Updated A.Y. 2020-2021
Game Theory proposes a way to model strategic interactions among rational agents using logico-mathematical approach. Relevant economic examples are competition among strategic firms, conflicts among nations, trading behavior in stock markets, among others. The course presents the fundamental introductory tools to game theoretic analysis. A variety of examples will be discussed to illustrate the main concepts, with a specific reference to classical economic applications.
Programme for Game Theory
Strategic games of complete information
Dominant strategies and Nash equilibrium.
Applications: Cournot Oligopoly, Bertrand duopoly, Hotelling model of political competition, public good provision.
Mixed strategies. Existence of a Nash equilibrium in finite games.
Extensive games with perfect information
Extensive form, backward induction.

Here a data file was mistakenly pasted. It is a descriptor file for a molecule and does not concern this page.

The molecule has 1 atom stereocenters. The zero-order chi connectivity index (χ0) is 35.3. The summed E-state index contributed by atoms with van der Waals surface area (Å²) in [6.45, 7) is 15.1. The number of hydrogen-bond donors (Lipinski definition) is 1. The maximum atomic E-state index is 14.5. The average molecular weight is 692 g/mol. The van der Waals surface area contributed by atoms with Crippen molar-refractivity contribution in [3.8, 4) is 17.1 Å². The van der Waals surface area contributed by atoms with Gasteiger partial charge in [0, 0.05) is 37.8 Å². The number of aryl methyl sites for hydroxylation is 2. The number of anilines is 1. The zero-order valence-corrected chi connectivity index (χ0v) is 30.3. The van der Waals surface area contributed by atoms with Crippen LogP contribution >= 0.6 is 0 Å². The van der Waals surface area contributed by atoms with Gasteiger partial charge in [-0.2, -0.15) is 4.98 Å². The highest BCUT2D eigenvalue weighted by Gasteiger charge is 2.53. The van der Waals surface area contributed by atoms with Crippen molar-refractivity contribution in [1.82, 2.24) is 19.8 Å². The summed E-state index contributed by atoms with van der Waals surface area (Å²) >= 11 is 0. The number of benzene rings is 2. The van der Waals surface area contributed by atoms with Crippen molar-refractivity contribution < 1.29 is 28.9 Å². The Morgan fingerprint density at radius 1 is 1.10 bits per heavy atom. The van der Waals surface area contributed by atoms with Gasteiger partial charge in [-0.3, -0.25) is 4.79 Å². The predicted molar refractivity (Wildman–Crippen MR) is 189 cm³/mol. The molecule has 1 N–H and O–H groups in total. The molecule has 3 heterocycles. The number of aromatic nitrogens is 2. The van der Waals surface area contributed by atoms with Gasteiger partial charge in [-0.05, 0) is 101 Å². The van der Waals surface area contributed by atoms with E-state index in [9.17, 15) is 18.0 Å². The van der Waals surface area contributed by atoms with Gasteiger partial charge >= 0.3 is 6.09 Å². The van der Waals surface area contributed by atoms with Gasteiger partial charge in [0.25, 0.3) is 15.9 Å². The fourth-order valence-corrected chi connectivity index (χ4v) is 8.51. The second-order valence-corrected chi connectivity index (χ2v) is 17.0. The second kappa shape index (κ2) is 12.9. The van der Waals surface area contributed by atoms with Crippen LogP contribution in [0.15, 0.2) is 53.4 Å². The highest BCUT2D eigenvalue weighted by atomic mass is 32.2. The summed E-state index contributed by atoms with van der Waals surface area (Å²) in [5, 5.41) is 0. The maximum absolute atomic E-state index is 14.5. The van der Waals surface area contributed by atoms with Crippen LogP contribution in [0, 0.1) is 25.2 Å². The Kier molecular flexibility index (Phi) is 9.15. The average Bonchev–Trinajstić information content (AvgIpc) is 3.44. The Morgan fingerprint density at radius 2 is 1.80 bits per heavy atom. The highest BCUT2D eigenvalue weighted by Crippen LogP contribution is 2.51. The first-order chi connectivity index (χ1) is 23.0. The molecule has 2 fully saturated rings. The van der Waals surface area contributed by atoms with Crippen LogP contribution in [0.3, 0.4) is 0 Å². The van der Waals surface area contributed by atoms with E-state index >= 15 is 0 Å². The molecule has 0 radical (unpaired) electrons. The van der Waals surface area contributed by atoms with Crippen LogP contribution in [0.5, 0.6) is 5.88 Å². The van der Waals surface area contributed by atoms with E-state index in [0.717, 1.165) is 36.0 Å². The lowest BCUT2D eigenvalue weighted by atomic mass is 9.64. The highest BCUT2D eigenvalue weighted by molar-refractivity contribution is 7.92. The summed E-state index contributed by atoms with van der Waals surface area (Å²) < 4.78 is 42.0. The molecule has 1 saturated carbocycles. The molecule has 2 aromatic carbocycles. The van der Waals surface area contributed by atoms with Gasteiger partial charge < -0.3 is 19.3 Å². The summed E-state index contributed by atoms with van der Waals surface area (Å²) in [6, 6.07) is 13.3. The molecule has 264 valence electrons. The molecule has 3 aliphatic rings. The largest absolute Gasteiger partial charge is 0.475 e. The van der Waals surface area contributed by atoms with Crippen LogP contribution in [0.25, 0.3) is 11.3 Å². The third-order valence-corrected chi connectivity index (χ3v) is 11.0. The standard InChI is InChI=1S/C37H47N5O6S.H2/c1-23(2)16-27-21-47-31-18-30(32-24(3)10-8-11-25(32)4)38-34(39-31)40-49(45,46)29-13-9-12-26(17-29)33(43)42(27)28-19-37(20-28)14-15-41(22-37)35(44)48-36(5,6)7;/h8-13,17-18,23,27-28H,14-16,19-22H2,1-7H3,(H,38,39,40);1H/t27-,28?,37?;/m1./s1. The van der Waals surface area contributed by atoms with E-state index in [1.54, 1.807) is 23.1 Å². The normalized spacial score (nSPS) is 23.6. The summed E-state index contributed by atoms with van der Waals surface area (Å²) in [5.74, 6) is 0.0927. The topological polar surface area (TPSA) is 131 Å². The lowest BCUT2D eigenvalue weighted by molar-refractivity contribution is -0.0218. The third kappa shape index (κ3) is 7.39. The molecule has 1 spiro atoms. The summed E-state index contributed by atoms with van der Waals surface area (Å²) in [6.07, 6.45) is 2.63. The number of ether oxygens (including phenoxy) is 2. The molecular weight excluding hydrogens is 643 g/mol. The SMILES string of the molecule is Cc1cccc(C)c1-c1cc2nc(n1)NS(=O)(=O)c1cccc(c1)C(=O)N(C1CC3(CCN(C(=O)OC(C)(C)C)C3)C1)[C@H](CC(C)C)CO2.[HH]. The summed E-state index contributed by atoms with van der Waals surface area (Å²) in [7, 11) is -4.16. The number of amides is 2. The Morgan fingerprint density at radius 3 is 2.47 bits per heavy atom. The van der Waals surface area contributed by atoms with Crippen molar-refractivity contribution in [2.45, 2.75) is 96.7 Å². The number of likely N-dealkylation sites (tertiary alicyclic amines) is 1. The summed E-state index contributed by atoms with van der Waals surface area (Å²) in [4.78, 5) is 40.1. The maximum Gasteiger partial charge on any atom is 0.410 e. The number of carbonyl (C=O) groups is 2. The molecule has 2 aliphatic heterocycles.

Subgame Perfect Nash Equilibrium.
Applications: Stackelberg duopoly, entry games, ultimatum games.
Some example of bargaining.
Extensive games with imperfect information: preliminaries.
Pre-requisites: Basic notions of Mathematics and Probability. Microeconomics, in particular individual decision under uncertainty.
Main reference: M.J. Osborne, An Introduction to Game Theory, Oxford University Press
Knowledge and Understanding
The course provides the fundamental instruments to analyse strategic interactions that often appear in the contemporary economic debate. Students will be exposed to logico-mathematical thinking and rigorous development of line of thoughts, via the use of assumptions, statements and proofs. At the end of the course, students will have a clear understainding of the bacics of game theory.